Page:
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Summer Learning Activities for Homeschoolers

Summer Learning Activities for Homeschoolers

A typical school year, whether in a brick-and-mortar building or a homeschool, is 180 days long. Many homeschooling families opt to follow their local public school’s calendar, meaning they begin in August or September, and end the year in May or June. Other families, however, homeschool year-round, meaning they’ll stretch the homeschool year across twelve months. This does not necessarily mean they’re schooling for a full twelve months straight. Often these families will homeschool for a stretch, sometimes throughout the summer, and then take breaks around the holidays. If your family homeschools year-round and you’re looking for some resources, we’ve got you covered. If you want to start homeschooling throughout the year or simply want to lighten up your course load during the summer, months, these out-of-the-box homeschool curriculum resources and summer learning activities should help with that!

summer learning activities

Hands-on Learning Hits the Mark When it Comes to Summer Learning Activities

Hands-on Science and Math Summer Learning Activities

What better way to incorporate science and math into your summer learning than with the help of an actual scientist? Aurora Lipper, founder of Supercharged Science, is a former NASA scientist, pilot, and astronomer, with a master’s degree in mechanical engineering. 

Through Supercharged Science, and most recently, SuperCharged Math, Lipper teaches kids of all ages in a fun and engaging way. Her method is to show the real-world application of the concept first, to get kids excited about learning, and then to present the lesson in a hands-on and meaningful way.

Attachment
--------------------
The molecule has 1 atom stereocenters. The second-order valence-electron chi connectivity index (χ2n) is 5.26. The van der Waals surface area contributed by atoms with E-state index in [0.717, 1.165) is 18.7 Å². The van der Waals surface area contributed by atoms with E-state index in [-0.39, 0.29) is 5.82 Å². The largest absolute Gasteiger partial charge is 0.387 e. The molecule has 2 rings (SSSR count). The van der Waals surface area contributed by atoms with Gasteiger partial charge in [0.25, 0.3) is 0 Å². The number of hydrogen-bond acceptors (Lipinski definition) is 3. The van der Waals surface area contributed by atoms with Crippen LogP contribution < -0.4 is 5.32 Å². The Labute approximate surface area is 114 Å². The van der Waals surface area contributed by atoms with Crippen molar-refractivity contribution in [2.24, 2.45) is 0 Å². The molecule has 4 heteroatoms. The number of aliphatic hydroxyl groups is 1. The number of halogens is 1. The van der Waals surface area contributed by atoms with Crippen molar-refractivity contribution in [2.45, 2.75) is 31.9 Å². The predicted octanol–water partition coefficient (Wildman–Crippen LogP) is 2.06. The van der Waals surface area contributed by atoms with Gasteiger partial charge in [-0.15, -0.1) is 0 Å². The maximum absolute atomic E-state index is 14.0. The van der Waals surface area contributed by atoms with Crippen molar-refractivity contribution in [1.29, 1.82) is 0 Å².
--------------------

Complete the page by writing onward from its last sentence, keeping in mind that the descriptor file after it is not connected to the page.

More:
The hands-on activities in her Astronomy and Earth Science courses are perfect for summer learning. Her MathMagic Camp gets kids working and playing with numbers and using them to wow their friends and family!

Gameschooling: Summer Learning Activities

Board games are always a fun rainy-day activity, but over the years, games have become educationally sound. There’s even been significant growth in the homeschool community around gameschooling, with some families carving out one day per week, to play educational games.

Some favorites include any of the offerings from companies like Keymaster Games and their entertaining National Parks-themed games. Underdog Games’ offers a series of history-themed games and Math For Love’s Prime Climb is great for practicing math facts. Finally, GameWrights The Scrambled States of America will help your child familiarize themselves with  US Geography. 

There is no shortage of family-friendly educational games on the market, in fact, there seems to be a game for every subject you’d want to teach in your homeschool, making gameschooling a fun and engaging way to get some summer learning in!

Backyard Fun: Survival Skills That Make a Difference

summer learning activities - Houseful of Nicholes

There’s a growing trend towards getting back to nature and summertime is the perfect time to get outdoors and begin learning survival skills. Whether that means, filtering water so that it’s drinkable, learning to start a fire, creating a survival shelter, or foraging for edible plants, there’s always something valuable to learn.

Homeschool History Summer Learning Activities